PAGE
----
This place is included in the Victorian Heritage Register.
Refer to Heritage Victoria's record for this site.
Council's Statement of Significance for the site:
Strathtulloh, 1402-1600 Greigs Road, Melton South, is significant as an early property in Victoria, retaining different eras of pioneering dwellings, ranging from a ruin to a fine Colonial style homestead. The property has close historical association with the early settlement of the Melton district, and was owned by the Henty family in the 1840s.
The Strathtulloh property was alienated by the Crown in 1840 to Charles James Garrard, who sold it in 1848 to Charles and Stephen Henty, whose sister Jane and her husband Samuel Bryan lived there in the late 1840s. In 1853 the property then passed to William Tulloh, after whom the homestead was named. A primitive bluestone ruin of near the Toolern Creek, built of vesicular bluestone and mud mortar, is of unknown origin. It has commonly been assumed to pre-date 1840, and to have belonged to the original holder of the Exford lease, Dr Watton or Port Phillip Association member Dr Cotterill. This is unlikely, as the 1841 census records Dr Watton, and everyone else in the district, as living in a 'wood' dwelling. It may instead have been the residence of Garrard, and the Bryans, in the 1840s and an early map names a site near here as 'Bryan's outstation'. It is assumed that the two-level stone building that became the kitchen is the earliest intact building on the site, and was the first homestead; it is likely to date to the 1840s or 1850s. The main homestead is a substantial villa constructed of random coursed bluestone, with a verandah facing three sides, attic bedrooms with dormer windows, a fan light over the front door, a hipped roof originally clad in slate, and a large cellar. Although demonstrating characteristics of pioneering construction, such as unworked log beams, pit sawn beams, hand-sawn lintels and colonial door locks, documentary evidence shows that it was built c.1869. The homestead has now been structurally repaired and decoratively restored; a sympathetic new semi-detached rear extension was added in the early years of the 21st century. The former kitchen building has also undergone minor repairs and alterations.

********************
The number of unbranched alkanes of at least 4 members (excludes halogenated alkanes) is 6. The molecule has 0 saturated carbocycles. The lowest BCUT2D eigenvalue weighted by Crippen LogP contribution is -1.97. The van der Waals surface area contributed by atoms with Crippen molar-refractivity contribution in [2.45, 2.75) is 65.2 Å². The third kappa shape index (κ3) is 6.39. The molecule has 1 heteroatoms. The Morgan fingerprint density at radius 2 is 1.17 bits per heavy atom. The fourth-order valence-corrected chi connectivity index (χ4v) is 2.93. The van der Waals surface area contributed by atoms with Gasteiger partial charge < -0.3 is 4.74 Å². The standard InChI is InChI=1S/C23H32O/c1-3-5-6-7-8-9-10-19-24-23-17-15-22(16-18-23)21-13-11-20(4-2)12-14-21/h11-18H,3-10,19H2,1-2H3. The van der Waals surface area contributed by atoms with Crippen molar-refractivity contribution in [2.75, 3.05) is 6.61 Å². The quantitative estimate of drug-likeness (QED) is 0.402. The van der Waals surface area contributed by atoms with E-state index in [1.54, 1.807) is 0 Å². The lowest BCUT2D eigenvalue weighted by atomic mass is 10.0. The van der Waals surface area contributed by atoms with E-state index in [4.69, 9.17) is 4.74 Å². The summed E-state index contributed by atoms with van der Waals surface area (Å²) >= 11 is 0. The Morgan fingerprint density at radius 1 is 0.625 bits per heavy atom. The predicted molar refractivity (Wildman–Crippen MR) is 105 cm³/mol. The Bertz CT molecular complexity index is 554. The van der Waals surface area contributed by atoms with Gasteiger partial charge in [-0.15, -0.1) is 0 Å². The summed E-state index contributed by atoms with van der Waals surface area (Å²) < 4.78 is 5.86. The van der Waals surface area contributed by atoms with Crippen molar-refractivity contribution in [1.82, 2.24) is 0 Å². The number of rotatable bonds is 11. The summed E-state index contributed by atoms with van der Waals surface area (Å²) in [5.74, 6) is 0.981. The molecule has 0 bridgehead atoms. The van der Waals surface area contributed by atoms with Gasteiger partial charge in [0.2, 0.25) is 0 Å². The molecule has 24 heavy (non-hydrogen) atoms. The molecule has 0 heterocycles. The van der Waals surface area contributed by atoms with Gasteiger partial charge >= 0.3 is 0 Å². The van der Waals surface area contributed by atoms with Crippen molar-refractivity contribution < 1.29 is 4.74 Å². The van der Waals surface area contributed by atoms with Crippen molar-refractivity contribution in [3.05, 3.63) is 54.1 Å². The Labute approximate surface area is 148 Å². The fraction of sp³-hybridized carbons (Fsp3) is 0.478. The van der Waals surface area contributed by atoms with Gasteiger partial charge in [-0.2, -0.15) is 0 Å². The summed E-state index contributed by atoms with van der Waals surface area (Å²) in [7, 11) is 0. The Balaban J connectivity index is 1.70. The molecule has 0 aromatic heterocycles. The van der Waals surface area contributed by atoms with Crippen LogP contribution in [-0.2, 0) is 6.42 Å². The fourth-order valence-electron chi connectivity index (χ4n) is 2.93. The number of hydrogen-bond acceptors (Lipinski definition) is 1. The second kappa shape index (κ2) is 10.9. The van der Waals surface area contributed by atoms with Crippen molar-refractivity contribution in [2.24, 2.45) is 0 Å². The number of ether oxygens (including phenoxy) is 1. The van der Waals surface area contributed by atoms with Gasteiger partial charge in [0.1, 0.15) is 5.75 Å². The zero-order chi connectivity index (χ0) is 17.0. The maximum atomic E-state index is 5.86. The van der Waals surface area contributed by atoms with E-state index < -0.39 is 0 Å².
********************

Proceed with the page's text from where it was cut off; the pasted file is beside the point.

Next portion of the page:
The property also contains evidence of what appears to be a ford over Toolern Creek, and evidence of a track towards it in line with the 1850s alignment of Greigs Road to the north of the homestead. It contains remnant almond trees and elm trees along the creek, and a remnant track from the ruin up the escarpment.
Strathtulloh, 1402-1600 Greigs Road, Melton South, is architecturally significant at a State level (AHC E1). Strathtulloh homestead is a particularly intact example of an early homestead dwelling, built in the Colonial style of architecture which was prevalent amongst homesteads throughout Victoria. The crude use of local stone and pit sawn timber for the erection of both the kitchen and main house at Strathtulloh demonstrates the typical resourceful construction technique of early dwellings. It is also of interest as a contrast with nearby Exford, an earlier Colonial homestead of different materials, but with similarities such as the dormer windows. Both were prominently sited above the Werribee River with the Toolern Creek valley between them.
Strathtulloh, 1402-1600 Greigs Road, Melton South, is historically significant at a State level (AHC A4). Strathtulloh was one of the early parcels of rural land to be alienated in Port Phillip, and probably the first in the Shire of Melton. It is also significant for its associations with the members of the Henty family, farmers, traders and pastoralists whose permanent settlement at Portland has generally been regarded as the first European settlement in Victoria. It demonstrates different eras and standards of dwellings housing in pioneering Victoria.
Strathtulloh, 1402-1600 Greigs Road, Melton South is scientifically significant at a State level (AHC C2). The ruins by the Toolern Creek are archaeologically important for their considerable age, likely dating from the 1840s. The remnants of the track and ford across Toolern Creek are also of potential significance in terms of information regarding early, goldrush and perhaps pre-goldrush, road patterns and construction.
Overall, Strathtulloh, 1402-1600 Greigs Road, Melton South, is of State significance.
 Map, Parish of Mooradoranook, Sydney M3, Malcolm, 1850.